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Tuesday, April 20, 2010

What I've Learned and Done So Far.

Research
So far I've been doing tons of research on tips to effectively transition my hair to natural. I'm not gonna do the BC (big chop) because I think my hair is short enough as it is. I have to thank the styles I've subjected my hair to as a teen for the breakage and short length. I even found out the thinning around the edges of my hair was due to tension alopecia and not heredity. Here is a pic of the thinning edges on 4/9/10. I'm still very self-conscious about it, but I do notice they are filling in. More pics to come of them about the progress of my edges.

Back to the research, the natural hair community on YouTube has really helped me understand things like the BC and transitioning. For readers, who don't know. Transitioning is the process of growing out relaxed hair. A person transitioning their hair would have two hair types. The relaxed ends which are straight and the new growth which is curly (our natural hair!). From what I read, it's pretty difficulty to transition because the hair is so weak at the demarcation line which is the point at which the new growth and relaxed hair meet. I think it might be a lot harder for girls with longer hair, but I think mine is short enough to transition without great difficulty. I know it'll be difficult, but not as difficult if I had longer hair. Another bit I realized was that going to the salon and getting my hair blown out so early in this transitioning process was a mistake. My hair was definitely not ready for that. Since that blow out, I've trimmed my hair quite a bit to get rid of damaged ends and breakage. So now it's a bit shorter.
Back to YouTube, they has tons of tutorials about how to style a TWA (teenie-weenie afro). I would classify myself as having a TWA, but with some relaxed ends. I've also found some good websites like napturality.com and coilyhair.com. I mustered enough courage to try my first twist out. I will not show you a pic because it was baaaaad. The pic was also not good quality anyway. I also learned to do some flat twists and here are some pics. Now I remind you, I've never done this before in my life and styling my hair in it's natural state is a new thing for me. This was on 4/9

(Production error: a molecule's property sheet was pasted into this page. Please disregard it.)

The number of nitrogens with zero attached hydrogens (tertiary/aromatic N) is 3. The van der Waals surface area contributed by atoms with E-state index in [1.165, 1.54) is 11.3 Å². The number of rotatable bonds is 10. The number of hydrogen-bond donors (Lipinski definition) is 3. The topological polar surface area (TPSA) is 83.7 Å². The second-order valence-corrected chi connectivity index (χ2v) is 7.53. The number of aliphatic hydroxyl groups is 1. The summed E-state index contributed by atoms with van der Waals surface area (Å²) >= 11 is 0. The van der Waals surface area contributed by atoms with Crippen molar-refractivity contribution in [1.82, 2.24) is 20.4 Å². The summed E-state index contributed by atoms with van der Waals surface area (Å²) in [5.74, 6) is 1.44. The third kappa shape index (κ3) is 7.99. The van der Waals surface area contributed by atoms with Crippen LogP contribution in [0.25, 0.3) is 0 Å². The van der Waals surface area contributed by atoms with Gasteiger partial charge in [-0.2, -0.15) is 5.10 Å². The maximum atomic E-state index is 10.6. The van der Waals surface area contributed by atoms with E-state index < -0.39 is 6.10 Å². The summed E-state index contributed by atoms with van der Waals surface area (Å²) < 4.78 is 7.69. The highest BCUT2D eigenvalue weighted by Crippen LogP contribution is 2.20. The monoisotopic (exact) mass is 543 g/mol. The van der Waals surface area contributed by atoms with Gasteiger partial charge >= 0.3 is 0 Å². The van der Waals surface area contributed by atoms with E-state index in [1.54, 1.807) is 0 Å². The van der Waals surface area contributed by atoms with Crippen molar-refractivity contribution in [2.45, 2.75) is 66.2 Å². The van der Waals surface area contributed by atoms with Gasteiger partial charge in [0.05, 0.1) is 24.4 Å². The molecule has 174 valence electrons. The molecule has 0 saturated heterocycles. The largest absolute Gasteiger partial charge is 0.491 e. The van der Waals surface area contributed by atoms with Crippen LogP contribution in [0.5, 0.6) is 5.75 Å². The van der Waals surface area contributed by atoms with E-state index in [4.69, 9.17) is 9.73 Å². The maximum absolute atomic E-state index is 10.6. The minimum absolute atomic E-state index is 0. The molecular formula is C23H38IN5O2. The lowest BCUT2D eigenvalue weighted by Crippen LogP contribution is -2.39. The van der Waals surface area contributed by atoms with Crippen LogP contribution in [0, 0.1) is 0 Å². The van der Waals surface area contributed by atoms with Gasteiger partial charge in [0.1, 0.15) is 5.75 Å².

This style I kept for about 3 days. I would call this a protective style. Which is a term I learned on the natural hair circuit. It means keeping your hair tucked away so you don't have to mess with too much. It kinda protects the hair from the environment, too. A lot of natural hair experts say low manipulation is key because it leads to breakage.
Other Styles I've Attempted

This is the second twist out I atttempted. You could really see my thinning edges in the pics above. You can also see some of the relaxed ends I was talking about. I'm slowly, but steadily trimming them so that all of my hair is purely natural. I kept this style for about 4 days.
These pics are my attempt at flat twists with a twist out in the back.
In my journey to natural, I've found and fell in love with Carol's Daughter all-natural hair products. They smell yummy and my hair loves it. Their website directs you to products that fit your hair type. I've been using these products to achieve my looks. I'll soon do a product review once I've figured out what works best for me. I hope I get better at styling, though. I think practice makes perfect.

It's been about 2 months and counting into the journey and I'm learning more about my hair every day. I still get a little self conscious about how short it is, but I'm getting used to it. I'm trying to be as patient as possible. I'll soon post pics of the length of my hair and an update.


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